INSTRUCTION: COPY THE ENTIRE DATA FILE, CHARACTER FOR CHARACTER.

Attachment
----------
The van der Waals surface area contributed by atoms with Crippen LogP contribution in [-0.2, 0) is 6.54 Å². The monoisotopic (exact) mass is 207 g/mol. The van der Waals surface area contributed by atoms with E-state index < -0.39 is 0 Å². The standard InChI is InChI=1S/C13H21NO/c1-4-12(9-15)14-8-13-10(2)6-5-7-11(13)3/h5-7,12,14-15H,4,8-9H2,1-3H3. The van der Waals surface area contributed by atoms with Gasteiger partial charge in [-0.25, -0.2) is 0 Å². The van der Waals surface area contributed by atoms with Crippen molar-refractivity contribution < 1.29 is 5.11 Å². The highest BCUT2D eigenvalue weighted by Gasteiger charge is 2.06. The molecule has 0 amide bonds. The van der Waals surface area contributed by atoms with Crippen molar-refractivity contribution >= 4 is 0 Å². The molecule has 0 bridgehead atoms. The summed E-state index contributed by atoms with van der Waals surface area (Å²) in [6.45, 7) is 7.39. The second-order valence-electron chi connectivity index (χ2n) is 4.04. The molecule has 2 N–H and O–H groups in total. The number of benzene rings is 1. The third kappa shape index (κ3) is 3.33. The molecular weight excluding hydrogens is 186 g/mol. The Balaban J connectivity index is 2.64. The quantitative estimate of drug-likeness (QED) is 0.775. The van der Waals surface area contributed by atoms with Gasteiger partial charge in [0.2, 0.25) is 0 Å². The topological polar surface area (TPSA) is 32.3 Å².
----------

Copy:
The van der Waals surface area contributed by atoms with Crippen LogP contribution in [-0.2, 0) is 6.54 Å². The monoisotopic (exact) mass is 207 g/mol. The van der Waals surface area contributed by atoms with E-state index < -0.39 is 0 Å². The standard InChI is InChI=1S/C13H21NO/c1-4-12(9-15)14-8-13-10(2)6-5-7-11(13)3/h5-7,12,14-15H,4,8-9H2,1-3H3. The van der Waals surface area contributed by atoms with Gasteiger partial charge in [-0.25, -0.2) is 0 Å². The van der Waals surface area contributed by atoms with Crippen molar-refractivity contribution < 1.29 is 5.11 Å². The highest BCUT2D eigenvalue weighted by Gasteiger charge is 2.06. The molecule has 0 amide bonds. The van der Waals surface area contributed by atoms with Crippen molar-refractivity contribution >= 4 is 0 Å². The molecule has 0 bridgehead atoms. The summed E-state index contributed by atoms with van der Waals surface area (Å²) in [6.45, 7) is 7.39. The second-order valence-electron chi connectivity index (χ2n) is 4.04. The molecule has 2 N–H and O–H groups in total. The number of benzene rings is 1. The third kappa shape index (κ3) is 3.33. The molecular weight excluding hydrogens is 186 g/mol. The Balaban J connectivity index is 2.64. The quantitative estimate of drug-likeness (QED) is 0.775. The van der Waals surface area contributed by atoms with Gasteiger partial charge in [0.2, 0.25) is 0 Å². The topological polar surface area (TPSA) is 32.3 Å².